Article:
Disease, Crohn


Disease, Crohn
A chronic inflammatory disease primarily involving the small and large intestine but which can affect other parts of the digestive system. It is named for Burrill Crohn, the American gastroenterologist who first described the disease in 1932. Crohn disease is usually diagnosed in persons in their teens or twenties, but can come to the fore at any point in life. It can be a chronic, recurrent condition or can cause minimal symptoms with or even without medical treatment. In mild forms, Crohn disease causes small scattered shallow crater- like areas (erosions) called aphthous ulcers in the inner surface of the bowel. In more serious cases, deeper and larger ulcers can develop, causing scarring and stiffness and possibly narrowing of the bowel, sometimes leading to obstruction. Deep ulcers can puncture holes in the bowel wall, leading to infection in the abdominal cavity (peritonitis) and in adjacent organs. Crohn disease comes in many forms. Involvement of the large intestine (colon) only is called Crohn colitis or granulomatous colitis, while involvement of the small intestine alone is called Crohn enteritis. The most common part of the small intestine to be affected by Crohn disease is the last portion, called the ileum. Active disease in this area is termed Crohn ileitis. When both the small intestine and the large intestine are involved, the condition is called Crohn enterocolitis (or ileocolitis). Other descriptive terms may be used as well. Abdominal pain, diarrhea, vomiting, fever, and weight loss are common symptoms. Crohn disease can be associated with reddish tender skin nodules, and inflammation of the joints, spine, eyes, and liver. Diagnosis is commonly made by x-ray or colonoscopy. Treatment includes medications that are anti-inflammatories, immune suppressors or antibiotics. Surgery can be necessary in severe cases. Genetic factors contribute to the causation of Crohn disease. One of the genes has been shown to be on chromosome 14 in region 14q11-12.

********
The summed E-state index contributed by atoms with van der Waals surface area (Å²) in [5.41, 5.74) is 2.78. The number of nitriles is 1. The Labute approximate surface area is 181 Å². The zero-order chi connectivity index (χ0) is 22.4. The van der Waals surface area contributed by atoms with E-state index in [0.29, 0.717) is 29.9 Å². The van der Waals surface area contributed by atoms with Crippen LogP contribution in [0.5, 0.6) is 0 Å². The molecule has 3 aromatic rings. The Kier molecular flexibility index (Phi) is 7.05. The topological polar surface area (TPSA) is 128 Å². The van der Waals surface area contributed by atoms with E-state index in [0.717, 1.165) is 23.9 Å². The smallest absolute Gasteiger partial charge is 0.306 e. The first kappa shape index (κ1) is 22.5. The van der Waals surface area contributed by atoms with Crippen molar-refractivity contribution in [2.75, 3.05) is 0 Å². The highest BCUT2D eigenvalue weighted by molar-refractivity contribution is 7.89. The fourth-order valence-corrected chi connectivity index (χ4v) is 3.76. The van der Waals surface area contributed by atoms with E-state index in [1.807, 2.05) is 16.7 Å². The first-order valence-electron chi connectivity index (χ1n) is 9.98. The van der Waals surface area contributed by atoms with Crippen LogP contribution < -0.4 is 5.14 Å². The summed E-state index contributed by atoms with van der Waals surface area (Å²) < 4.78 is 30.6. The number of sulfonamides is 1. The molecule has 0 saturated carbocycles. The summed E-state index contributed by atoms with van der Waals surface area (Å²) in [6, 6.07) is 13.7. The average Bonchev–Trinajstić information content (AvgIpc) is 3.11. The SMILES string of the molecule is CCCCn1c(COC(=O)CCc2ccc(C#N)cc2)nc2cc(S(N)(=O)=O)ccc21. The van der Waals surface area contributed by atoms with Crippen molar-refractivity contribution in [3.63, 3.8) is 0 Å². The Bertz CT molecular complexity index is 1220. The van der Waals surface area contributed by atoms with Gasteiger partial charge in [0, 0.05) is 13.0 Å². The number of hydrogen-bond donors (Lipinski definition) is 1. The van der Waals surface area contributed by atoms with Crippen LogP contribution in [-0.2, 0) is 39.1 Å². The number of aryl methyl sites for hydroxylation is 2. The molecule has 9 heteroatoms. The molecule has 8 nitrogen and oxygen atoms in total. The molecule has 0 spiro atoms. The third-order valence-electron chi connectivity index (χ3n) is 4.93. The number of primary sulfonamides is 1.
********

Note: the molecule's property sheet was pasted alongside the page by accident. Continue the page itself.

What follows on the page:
Medical dictionary. 2011.

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